FOCUS, PATIENCE AND FACEBOOK’S ECONOMY OF SCALE:
Why Facebook Paper Might Not Be Dead on Arrival
This past February, Facebook launched “Facebook Paper,” a stand-alone app for consuming content from your Facebook News Feed, as well as from, other well curated sources. Paper was developed apart from the traditional Facebook app group in a new setting deemed “Facebook Creative Labs” and introduced many new user interactions along with a unique user interface, thus garnering quite a bit of attention amongst the press, design, and publishing communities. As an avid early adopter, I was asked to put together some thoughts on the app and its future prospects and to circulate those thoughts to the appropriate people at NatGeo. Over the past few months, my opinions on Paper have wavered in regard to a few minor details, but for the most part my opinions have remained the same.
Since February, I’ve had the opportunity to use Paper a fair amount, and while Twitter is still my go-to destination for news on mobile, I’m beginning to grow fond of the new interactions that Paper has introduced. The design is a welcome departure (or at least an alternative) to the way we’re used to experiencing Facebook on the iPhone. The design team under Mike Matas clearly spent a lot of time figuring out how they would like their reading experience on Facebook to be and it shows. The UI is beautiful and the interactions serve a clear purpose in improving the reading experience within the app. As a designer, I appreciate all of the thought that went into the interactions and know that they spent a serious amount of time in Quartz Composer to perfect the animations; but as a user, I’m conflicted.
While I appreciate the innovative and sleek design, I’m conflicted because I can’t figure out their intended audience is. As someone who’s always loved testing apps in search of inspiration for new interfaces and experiences, I know that if the UX isn’t intuitive the first time, it will be very difficult to convince the “everyday” user to open the app again. In fact, the first time I used Paper, the UX left me very confused; however, I gave it another chance because of all the press surrounding the app’s launch and was able to figure it out (it’s really awesome). Nevertheless, I still can’t identify Paper’s targeted audience. It’s definitely not my grandparents, since they don’t use Facebook on their phone, but at the same time the slick design almost feels “too mature” for the 12-18 demographic.
So, could it be the 19-35 demographic? Hypothetically, yes, as most of the Facebook team that built the app falls within this demographic. Also, I’d assume that this demographic is more likely to try out apps like Paper than others. But beyond the learning curve for users, Facebook Paper faces another problem. Most iPhone users within this demographic are likely already using of one of many content aggregators such as, Flipboard or Twitter; which makes convincing them to switch to Paper that much more difficult. They’re going to be competing against incumbents not only for App Store downloads, but also for repeat visits; which is never an easy feat, regardless of how amazing the product is. Ultimately, this will prove to be an interesting case study into companies with insane scale versus successful first movers with a singular product focus, like Flipboard.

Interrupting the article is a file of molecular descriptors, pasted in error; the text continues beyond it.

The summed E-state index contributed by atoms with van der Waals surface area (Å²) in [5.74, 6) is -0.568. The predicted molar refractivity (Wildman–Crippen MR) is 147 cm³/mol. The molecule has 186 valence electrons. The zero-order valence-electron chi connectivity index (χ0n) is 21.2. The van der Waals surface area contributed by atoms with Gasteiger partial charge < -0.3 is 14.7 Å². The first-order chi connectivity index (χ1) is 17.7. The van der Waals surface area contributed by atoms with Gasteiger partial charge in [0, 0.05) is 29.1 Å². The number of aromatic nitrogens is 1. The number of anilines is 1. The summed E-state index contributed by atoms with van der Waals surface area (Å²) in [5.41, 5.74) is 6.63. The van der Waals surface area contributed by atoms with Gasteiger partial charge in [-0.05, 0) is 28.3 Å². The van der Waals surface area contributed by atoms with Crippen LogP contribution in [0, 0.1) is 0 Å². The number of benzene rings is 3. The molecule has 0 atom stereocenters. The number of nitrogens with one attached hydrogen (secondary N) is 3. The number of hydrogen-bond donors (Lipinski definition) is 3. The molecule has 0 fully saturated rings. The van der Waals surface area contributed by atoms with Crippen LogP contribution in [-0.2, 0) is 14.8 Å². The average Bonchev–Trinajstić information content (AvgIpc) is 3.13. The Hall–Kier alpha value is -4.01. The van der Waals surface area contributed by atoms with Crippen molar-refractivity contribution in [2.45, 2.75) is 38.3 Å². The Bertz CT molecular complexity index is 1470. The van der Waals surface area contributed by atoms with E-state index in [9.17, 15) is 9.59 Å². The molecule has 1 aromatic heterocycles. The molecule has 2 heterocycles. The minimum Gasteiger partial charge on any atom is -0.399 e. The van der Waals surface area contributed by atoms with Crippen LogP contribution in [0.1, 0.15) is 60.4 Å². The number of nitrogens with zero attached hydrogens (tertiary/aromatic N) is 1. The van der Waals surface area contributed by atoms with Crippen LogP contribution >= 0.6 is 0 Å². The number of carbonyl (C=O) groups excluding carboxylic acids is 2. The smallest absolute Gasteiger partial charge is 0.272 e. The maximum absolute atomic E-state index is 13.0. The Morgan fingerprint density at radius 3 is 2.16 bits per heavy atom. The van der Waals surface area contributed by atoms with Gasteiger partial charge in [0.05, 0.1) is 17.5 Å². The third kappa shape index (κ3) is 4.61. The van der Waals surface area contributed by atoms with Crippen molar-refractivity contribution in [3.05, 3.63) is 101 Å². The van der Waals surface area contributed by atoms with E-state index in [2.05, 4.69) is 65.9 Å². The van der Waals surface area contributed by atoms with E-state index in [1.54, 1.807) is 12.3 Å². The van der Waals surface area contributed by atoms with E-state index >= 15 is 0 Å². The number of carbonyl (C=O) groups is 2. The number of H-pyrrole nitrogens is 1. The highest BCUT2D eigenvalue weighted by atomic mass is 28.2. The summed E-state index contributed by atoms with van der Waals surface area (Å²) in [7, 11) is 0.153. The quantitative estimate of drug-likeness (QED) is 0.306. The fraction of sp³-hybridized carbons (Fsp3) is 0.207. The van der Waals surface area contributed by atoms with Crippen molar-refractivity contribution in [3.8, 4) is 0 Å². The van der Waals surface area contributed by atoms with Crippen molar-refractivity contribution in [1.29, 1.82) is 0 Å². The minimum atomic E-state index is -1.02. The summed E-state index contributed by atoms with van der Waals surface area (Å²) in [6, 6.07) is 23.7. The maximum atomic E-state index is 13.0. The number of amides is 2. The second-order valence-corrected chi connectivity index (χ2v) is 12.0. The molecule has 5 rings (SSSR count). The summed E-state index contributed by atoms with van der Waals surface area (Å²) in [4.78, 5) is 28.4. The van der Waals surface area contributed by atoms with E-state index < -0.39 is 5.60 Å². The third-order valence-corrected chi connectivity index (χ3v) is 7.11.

With that being said, if anyone can pull off this type of app becoming more mainstream, it’s Facebook. Sometimes we forget that one of Facebook’s greatest strengths is its scale; it’ll always be easier to build an audience for their apps when they have over a billion users. Obviously there are exceptions to Facebook’s mobile success; like Facebook Poke, their Snapchat clone. But if just a small percentage of Facebook’s total audience were to use Paper, it's possible they could eclipse the amount of active Flipboard users.
There’s no doubt that the tech press has been quick to jump on Facebook with their “Move Fast and Break Things” motto for some of the strategic decisions they’ve made, but for a public company making design choices for over a billion users, their unbundling strategy is one of the more impressive ones I’ve seen in digital. It allows for trying new things like Facebook Paper and with their new ability to A/B test features and functionality in their apps without having to reapply to the App Store (which is a fairly big deal), they are able to constantly test improvements with a small percentage of their audience before officially rolling them out unlike most of their competitors.
More than anything, Paper’s biggest advantage might be time. They’re able to focus on having an amazing user experience and growing their user base without the pressures that come with being a startup. They don’t have to worry about their cash burn rate, nor do they have to think about “exit” strategies. Ultimately, I’m optimistic about the long term prospects for Facebook Paper because of the immensely talented team focused on Paper, as well as their ability to be patient and leverage Facebook’s economy of scale in making an incredible product.
If you’re interested in Facebook Paper’s gesture’s and UX, here are two great pieces:
Facebook Paper Design Details by Brian Lovin
Facebook Paper Gestures by Scott Hurff